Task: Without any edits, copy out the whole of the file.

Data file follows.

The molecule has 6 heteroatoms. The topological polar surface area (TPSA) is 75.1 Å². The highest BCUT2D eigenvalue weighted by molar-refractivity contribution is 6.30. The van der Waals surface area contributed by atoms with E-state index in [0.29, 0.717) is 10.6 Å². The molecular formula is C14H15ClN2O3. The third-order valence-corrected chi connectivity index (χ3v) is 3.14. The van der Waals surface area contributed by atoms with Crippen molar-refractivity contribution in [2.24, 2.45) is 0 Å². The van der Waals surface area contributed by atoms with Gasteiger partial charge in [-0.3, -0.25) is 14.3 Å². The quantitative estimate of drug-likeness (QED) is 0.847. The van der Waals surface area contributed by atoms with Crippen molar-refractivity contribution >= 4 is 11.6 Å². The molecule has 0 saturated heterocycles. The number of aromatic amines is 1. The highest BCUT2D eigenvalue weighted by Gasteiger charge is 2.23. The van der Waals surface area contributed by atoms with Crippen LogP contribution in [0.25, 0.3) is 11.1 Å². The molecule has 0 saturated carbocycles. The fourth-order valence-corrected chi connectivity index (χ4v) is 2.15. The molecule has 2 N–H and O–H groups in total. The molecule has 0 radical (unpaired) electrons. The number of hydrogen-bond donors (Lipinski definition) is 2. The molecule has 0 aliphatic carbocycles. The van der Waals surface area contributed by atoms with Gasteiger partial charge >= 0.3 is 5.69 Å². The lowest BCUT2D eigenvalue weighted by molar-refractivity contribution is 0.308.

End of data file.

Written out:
The molecule has 6 heteroatoms. The topological polar surface area (TPSA) is 75.1 Å². The highest BCUT2D eigenvalue weighted by molar-refractivity contribution is 6.30. The van der Waals surface area contributed by atoms with E-state index in [0.29, 0.717) is 10.6 Å². The molecular formula is C14H15ClN2O3. The third-order valence-corrected chi connectivity index (χ3v) is 3.14. The van der Waals surface area contributed by atoms with Crippen molar-refractivity contribution in [2.24, 2.45) is 0 Å². The van der Waals surface area contributed by atoms with Gasteiger partial charge in [-0.3, -0.25) is 14.3 Å². The quantitative estimate of drug-likeness (QED) is 0.847. The van der Waals surface area contributed by atoms with Crippen molar-refractivity contribution >= 4 is 11.6 Å². The molecule has 0 saturated heterocycles. The number of aromatic amines is 1. The highest BCUT2D eigenvalue weighted by Gasteiger charge is 2.23. The van der Waals surface area contributed by atoms with Crippen LogP contribution in [0.25, 0.3) is 11.1 Å². The molecule has 0 saturated carbocycles. The fourth-order valence-corrected chi connectivity index (χ4v) is 2.15. The molecule has 2 N–H and O–H groups in total. The molecule has 0 radical (unpaired) electrons. The number of hydrogen-bond donors (Lipinski definition) is 2. The molecule has 0 aliphatic carbocycles. The van der Waals surface area contributed by atoms with Gasteiger partial charge >= 0.3 is 5.69 Å². The lowest BCUT2D eigenvalue weighted by molar-refractivity contribution is 0.308.